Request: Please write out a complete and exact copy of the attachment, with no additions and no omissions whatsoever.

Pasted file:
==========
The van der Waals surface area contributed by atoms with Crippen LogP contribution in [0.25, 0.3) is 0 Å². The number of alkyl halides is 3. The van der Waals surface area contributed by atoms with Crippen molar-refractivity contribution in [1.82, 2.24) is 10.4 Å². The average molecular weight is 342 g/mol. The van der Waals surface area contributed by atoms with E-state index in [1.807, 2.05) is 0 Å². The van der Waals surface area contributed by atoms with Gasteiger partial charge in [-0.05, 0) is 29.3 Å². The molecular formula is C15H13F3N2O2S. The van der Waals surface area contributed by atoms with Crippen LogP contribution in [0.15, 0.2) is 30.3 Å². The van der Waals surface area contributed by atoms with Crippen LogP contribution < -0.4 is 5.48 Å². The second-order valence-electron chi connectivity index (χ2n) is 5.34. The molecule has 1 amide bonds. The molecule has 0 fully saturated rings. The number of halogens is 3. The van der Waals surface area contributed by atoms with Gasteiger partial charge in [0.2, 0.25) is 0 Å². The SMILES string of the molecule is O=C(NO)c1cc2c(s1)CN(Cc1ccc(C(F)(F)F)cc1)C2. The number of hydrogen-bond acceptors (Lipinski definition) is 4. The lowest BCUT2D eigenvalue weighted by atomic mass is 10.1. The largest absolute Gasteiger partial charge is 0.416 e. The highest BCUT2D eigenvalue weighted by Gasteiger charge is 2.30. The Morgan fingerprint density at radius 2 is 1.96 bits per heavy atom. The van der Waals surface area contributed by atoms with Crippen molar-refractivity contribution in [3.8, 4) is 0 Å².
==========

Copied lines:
The van der Waals surface area contributed by atoms with Crippen LogP contribution in [0.25, 0.3) is 0 Å². The number of alkyl halides is 3. The van der Waals surface area contributed by atoms with Crippen molar-refractivity contribution in [1.82, 2.24) is 10.4 Å². The average molecular weight is 342 g/mol. The van der Waals surface area contributed by atoms with E-state index in [1.807, 2.05) is 0 Å². The van der Waals surface area contributed by atoms with Gasteiger partial charge in [-0.05, 0) is 29.3 Å². The molecular formula is C15H13F3N2O2S. The van der Waals surface area contributed by atoms with Crippen LogP contribution in [0.15, 0.2) is 30.3 Å². The van der Waals surface area contributed by atoms with Crippen LogP contribution < -0.4 is 5.48 Å². The second-order valence-electron chi connectivity index (χ2n) is 5.34. The molecule has 1 amide bonds. The molecule has 0 fully saturated rings. The number of halogens is 3. The van der Waals surface area contributed by atoms with Gasteiger partial charge in [0.2, 0.25) is 0 Å². The SMILES string of the molecule is O=C(NO)c1cc2c(s1)CN(Cc1ccc(C(F)(F)F)cc1)C2. The number of hydrogen-bond acceptors (Lipinski definition) is 4. The lowest BCUT2D eigenvalue weighted by atomic mass is 10.1. The largest absolute Gasteiger partial charge is 0.416 e. The highest BCUT2D eigenvalue weighted by Gasteiger charge is 2.30. The Morgan fingerprint density at radius 2 is 1.96 bits per heavy atom. The van der Waals surface area contributed by atoms with Crippen molar-refractivity contribution in [3.8, 4) is 0 Å².